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July 12, 2008

Can Of Corn

Double Standards

by Dayn Perry

The unfortunate reality-both now and throughout recent decades-is that football as the NFL practices it is the most popular sport in the United States. There's no accounting for taste, of course, but this fact nonetheless speaks ill of our ability as a people to make sensible choices as consumers. Subjectively, as a nation it's a matter of our favoring a sport that's far less entertaining and compelling than what MLB offers us; objectively-and more importantly-it's a case of our favoring a sport that's morally bankrupt in comparison to leagues of similar aims and dimensions.

It's not a question that's often asked: Is the NFL somehow less "moral" than MLB? However, it's an important one to ask, and it's one that, I think, has a clear answer.

First, in comparing the two industries, there's the noisome labor structure of the NFL. It's the most violent of major professional team sports (more on that in a moment), and it's the one that's most structurally hostile toward its workforce. Mostly, this is the fault of the NFLPA and Gene Upshaw, who's less a fire-eyed labor leader than an obedient valet to the owners. So, we've got a league that has a salary cap and non-guaranteed contracts. It's tempting to view the outgrowths of labor-management negotiations as value-neutral and beyond some common range of moral understanding. If those subject to the NFLPA's terminal ankle-grabbing were, say, actuaries, schoolteachers, or lawyers, then perhaps that would be true. But professional football players have dangerous jobs. Whether it's the cumulative harm absorbed or the single, transformative incident-a crack-back block, a blind side sack, or a receiver simply going across the middle-the NFL player's gladiatorial existence means he should be entitled to more safeguards. But the owners won't give it to him, and the union won't fight for it on his behalf.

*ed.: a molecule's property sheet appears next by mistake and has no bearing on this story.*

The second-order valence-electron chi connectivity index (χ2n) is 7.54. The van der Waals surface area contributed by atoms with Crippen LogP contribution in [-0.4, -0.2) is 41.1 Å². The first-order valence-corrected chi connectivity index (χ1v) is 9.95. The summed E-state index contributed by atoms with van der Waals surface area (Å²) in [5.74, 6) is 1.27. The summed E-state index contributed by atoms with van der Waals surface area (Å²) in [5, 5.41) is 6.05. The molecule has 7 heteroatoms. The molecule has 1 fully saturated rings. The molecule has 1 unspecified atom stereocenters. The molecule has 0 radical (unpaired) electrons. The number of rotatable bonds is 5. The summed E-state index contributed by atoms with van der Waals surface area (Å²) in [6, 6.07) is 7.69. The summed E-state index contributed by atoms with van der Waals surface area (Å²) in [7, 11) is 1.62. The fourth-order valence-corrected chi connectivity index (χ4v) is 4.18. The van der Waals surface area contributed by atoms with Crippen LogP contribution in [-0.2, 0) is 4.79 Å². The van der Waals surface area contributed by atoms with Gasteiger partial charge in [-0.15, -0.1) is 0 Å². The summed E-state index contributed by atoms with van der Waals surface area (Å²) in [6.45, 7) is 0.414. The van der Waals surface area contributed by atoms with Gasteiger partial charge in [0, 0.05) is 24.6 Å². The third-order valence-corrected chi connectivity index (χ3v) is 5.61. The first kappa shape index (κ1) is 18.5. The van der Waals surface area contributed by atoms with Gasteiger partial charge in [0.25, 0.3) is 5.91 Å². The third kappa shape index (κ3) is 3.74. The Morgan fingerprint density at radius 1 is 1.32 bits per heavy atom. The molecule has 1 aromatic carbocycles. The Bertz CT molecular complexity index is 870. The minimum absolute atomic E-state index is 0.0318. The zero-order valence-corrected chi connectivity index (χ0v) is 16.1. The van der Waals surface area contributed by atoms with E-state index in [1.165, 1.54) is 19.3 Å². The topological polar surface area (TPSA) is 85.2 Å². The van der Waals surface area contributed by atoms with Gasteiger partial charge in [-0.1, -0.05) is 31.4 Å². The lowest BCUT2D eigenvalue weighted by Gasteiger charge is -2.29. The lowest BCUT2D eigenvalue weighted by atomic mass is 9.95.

In spite of those grim possibilities, NFL players have their wages capped, and the concept of "contractual obligations" doesn't extend to their employers. This is precisely the sport that shouldn't countenance such an arrangement. That's because, as intimated above, the game of football at the highest level is uncommonly violent. There are those who have suffered life-altering spinal injuries (Darryl Stingley, Mike Utley, Dennis Byrd, and, more recently, Al Lucas, Kevin Everett, and Cedric Killings, to name just a few), there are those who have died from heat stroke (Korey Stringer), and then there are those whose brain functions have been hopelessly compromised (Andre Waters and Ted Johnson, among countless others). It's that last category of horrifying danger that's particularly troubling. While the neck injuries and heat-related deaths can be callously dismissed as trumped-up anecdotal accounts, the head injuries cannot. In fact, according to a University of North Carolina study conducted 1995-96, more than half of NFL players had been knocked unconscious at least once, and almost a third had suffered three or more concussions. Worse, almost three-fourths of those suffering concussions were given no time to recover from their injuries.